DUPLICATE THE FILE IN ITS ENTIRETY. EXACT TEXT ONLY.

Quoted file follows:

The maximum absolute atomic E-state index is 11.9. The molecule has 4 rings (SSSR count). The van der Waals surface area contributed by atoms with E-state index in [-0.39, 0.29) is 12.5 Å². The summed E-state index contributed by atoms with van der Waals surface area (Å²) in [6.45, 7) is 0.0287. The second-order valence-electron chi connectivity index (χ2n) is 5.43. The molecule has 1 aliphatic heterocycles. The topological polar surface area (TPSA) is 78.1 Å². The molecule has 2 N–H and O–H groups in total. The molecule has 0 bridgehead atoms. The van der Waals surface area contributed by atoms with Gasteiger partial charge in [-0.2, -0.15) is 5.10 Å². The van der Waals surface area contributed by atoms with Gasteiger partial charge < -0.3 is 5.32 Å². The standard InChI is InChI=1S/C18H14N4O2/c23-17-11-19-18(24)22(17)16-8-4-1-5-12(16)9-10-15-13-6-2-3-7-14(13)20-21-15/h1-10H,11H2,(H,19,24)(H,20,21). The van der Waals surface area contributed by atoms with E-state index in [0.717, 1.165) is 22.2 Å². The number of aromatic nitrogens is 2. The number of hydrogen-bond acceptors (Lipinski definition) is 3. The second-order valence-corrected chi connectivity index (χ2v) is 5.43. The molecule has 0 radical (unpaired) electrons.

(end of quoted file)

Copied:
The maximum absolute atomic E-state index is 11.9. The molecule has 4 rings (SSSR count). The van der Waals surface area contributed by atoms with E-state index in [-0.39, 0.29) is 12.5 Å². The summed E-state index contributed by atoms with van der Waals surface area (Å²) in [6.45, 7) is 0.0287. The second-order valence-electron chi connectivity index (χ2n) is 5.43. The molecule has 1 aliphatic heterocycles. The topological polar surface area (TPSA) is 78.1 Å². The molecule has 2 N–H and O–H groups in total. The molecule has 0 bridgehead atoms. The van der Waals surface area contributed by atoms with Gasteiger partial charge in [-0.2, -0.15) is 5.10 Å². The van der Waals surface area contributed by atoms with Gasteiger partial charge < -0.3 is 5.32 Å². The standard InChI is InChI=1S/C18H14N4O2/c23-17-11-19-18(24)22(17)16-8-4-1-5-12(16)9-10-15-13-6-2-3-7-14(13)20-21-15/h1-10H,11H2,(H,19,24)(H,20,21). The van der Waals surface area contributed by atoms with E-state index in [0.717, 1.165) is 22.2 Å². The number of aromatic nitrogens is 2. The number of hydrogen-bond acceptors (Lipinski definition) is 3. The second-order valence-corrected chi connectivity index (χ2v) is 5.43. The molecule has 0 radical (unpaired) electrons.